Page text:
The release of the Second Quarter Financial Update shows the City of Penticton’s operating budget remains on track, despite dealing with increased costs due to inflation.
The City’s financial position for the second quarter has total revenues expected to be higher than budget by 5.7 per cent, and operating expenses are anticipated to be 0.4 per cent lower than budget.
Council will receive a report on the budget along with an update on this year’s business plan at their meeting on September 12, 2023.
At the same time, Council will be asked to approve changes in the budget to allow for the draw of from the Growing Communities Fund of $222,000 for inflation increases for indoor soccer facility roof bubble and rental equipment and $246,500 for significant cost increases for electrical and foundation works on the Fire Hall 2 - two bay garage project.
Of the 35 strategic priorities and initiatives outlined in the City’s business plan, 30 initiatives are on track to be completed by the end of 2023. Three initiatives are delayed in the second quarter report of 2023 with reasons cited for delays include capacity challenges, staffing vacancies and conflicting schedules.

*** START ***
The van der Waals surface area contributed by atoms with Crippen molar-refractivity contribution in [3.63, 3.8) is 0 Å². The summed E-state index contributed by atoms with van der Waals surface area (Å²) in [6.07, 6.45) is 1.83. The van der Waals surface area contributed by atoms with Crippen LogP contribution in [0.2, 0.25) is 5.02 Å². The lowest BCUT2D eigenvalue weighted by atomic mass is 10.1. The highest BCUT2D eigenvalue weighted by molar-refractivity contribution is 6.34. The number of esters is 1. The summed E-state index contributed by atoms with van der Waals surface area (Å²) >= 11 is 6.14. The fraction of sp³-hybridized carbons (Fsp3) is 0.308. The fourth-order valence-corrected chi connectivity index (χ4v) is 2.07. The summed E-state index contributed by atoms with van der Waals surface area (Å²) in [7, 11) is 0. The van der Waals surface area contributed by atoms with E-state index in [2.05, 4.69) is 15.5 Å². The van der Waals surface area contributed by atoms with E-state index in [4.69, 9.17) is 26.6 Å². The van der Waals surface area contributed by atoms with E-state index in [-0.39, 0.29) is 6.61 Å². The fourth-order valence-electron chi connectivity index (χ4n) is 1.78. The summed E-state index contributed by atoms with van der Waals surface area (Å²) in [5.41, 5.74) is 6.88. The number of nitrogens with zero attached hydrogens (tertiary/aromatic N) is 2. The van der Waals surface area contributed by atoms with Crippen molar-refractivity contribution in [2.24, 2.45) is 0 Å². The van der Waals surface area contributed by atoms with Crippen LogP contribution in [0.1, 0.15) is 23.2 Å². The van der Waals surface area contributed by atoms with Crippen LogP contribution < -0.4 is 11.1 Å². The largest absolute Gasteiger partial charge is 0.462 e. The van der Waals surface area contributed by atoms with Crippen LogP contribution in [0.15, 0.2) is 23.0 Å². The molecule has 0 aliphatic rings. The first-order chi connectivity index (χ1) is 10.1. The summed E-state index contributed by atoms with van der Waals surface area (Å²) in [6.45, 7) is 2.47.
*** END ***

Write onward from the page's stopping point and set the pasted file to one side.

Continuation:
- The City was successfully in receiving the following operating grants:
- 2 Billion Trees grant of $300,000, split equally over two years, to assist with the Urban Forestry Master Plan project;
- Federation of Canadian Municipalities Home Energy Loan Grant of $175,000;
- Union of BC Municipalities 2023 ESS Community Emergency Preparedness grant of $26,000.
- Transit revenue is similar to last year and the forecast has been increased $25,000 to reflect the higher revenue for increased ridership.
- Building Permit revenue June year to date is 41 per cent of the annual budget. This is mainly attributed to reduced building permits due to apprehension in the market with the high costs of construction and increased borrowing rates.
- Recreation revenue is on budget at this time, and will depend on the length of the unplanned extended closure of the Community Centre.
- The SOEC is forecasting a slightly lower draw from the City, comparative to budget.
Planning for the 2024 budget is underway and open houses are planned for October before deliberations in November. This budget will contain the second year of the tax deferral made by the previous Council that is being phased in at 3.3 percent per year over three years and utilizes surplus reserves to offset the deficit until fully phased in.